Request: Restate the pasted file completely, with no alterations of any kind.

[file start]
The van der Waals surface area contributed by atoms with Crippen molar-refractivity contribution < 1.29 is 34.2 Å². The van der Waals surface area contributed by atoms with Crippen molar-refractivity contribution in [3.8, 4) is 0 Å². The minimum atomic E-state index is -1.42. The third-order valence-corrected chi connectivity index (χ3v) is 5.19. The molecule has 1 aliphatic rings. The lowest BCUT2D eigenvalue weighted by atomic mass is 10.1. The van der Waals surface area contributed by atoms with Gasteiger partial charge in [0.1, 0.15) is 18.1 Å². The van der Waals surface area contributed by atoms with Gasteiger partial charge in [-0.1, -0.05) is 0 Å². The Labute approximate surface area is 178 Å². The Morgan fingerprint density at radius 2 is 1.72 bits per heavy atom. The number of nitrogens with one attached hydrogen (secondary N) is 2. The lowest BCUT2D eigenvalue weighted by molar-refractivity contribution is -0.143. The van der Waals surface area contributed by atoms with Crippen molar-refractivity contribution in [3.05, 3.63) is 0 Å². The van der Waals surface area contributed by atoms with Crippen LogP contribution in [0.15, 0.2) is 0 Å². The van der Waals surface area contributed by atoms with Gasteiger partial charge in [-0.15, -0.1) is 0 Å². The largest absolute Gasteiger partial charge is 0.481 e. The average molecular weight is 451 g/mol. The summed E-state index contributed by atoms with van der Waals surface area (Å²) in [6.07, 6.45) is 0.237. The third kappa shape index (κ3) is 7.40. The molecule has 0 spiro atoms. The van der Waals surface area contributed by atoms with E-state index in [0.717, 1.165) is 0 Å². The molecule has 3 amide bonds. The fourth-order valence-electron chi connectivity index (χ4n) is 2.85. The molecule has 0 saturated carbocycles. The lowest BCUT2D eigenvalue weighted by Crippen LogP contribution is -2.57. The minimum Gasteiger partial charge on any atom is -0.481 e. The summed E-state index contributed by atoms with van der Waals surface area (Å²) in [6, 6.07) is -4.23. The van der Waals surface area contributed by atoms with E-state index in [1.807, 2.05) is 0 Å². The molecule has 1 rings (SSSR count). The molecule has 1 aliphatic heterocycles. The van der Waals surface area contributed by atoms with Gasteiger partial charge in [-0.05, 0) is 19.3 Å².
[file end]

The van der Waals surface area contributed by atoms with Crippen molar-refractivity contribution < 1.29 is 34.2 Å². The van der Waals surface area contributed by atoms with Crippen molar-refractivity contribution in [3.8, 4) is 0 Å². The minimum atomic E-state index is -1.42. The third-order valence-corrected chi connectivity index (χ3v) is 5.19. The molecule has 1 aliphatic rings. The lowest BCUT2D eigenvalue weighted by atomic mass is 10.1. The van der Waals surface area contributed by atoms with Gasteiger partial charge in [0.1, 0.15) is 18.1 Å². The van der Waals surface area contributed by atoms with Gasteiger partial charge in [-0.1, -0.05) is 0 Å². The Labute approximate surface area is 178 Å². The Morgan fingerprint density at radius 2 is 1.72 bits per heavy atom. The number of nitrogens with one attached hydrogen (secondary N) is 2. The lowest BCUT2D eigenvalue weighted by molar-refractivity contribution is -0.143. The van der Waals surface area contributed by atoms with Crippen molar-refractivity contribution in [3.05, 3.63) is 0 Å². The van der Waals surface area contributed by atoms with Crippen LogP contribution in [0.15, 0.2) is 0 Å². The van der Waals surface area contributed by atoms with Gasteiger partial charge in [-0.15, -0.1) is 0 Å². The largest absolute Gasteiger partial charge is 0.481 e. The average molecular weight is 451 g/mol. The summed E-state index contributed by atoms with van der Waals surface area (Å²) in [6.07, 6.45) is 0.237. The third kappa shape index (κ3) is 7.40. The molecule has 0 spiro atoms. The van der Waals surface area contributed by atoms with E-state index in [0.717, 1.165) is 0 Å². The molecule has 3 amide bonds. The fourth-order valence-electron chi connectivity index (χ4n) is 2.85. The molecule has 0 saturated carbocycles. The lowest BCUT2D eigenvalue weighted by Crippen LogP contribution is -2.57. The minimum Gasteiger partial charge on any atom is -0.481 e. The summed E-state index contributed by atoms with van der Waals surface area (Å²) in [6, 6.07) is -4.23. The van der Waals surface area contributed by atoms with E-state index in [1.807, 2.05) is 0 Å². The molecule has 1 rings (SSSR count). The molecule has 1 aliphatic heterocycles. The van der Waals surface area contributed by atoms with Gasteiger partial charge in [-0.05, 0) is 19.3 Å².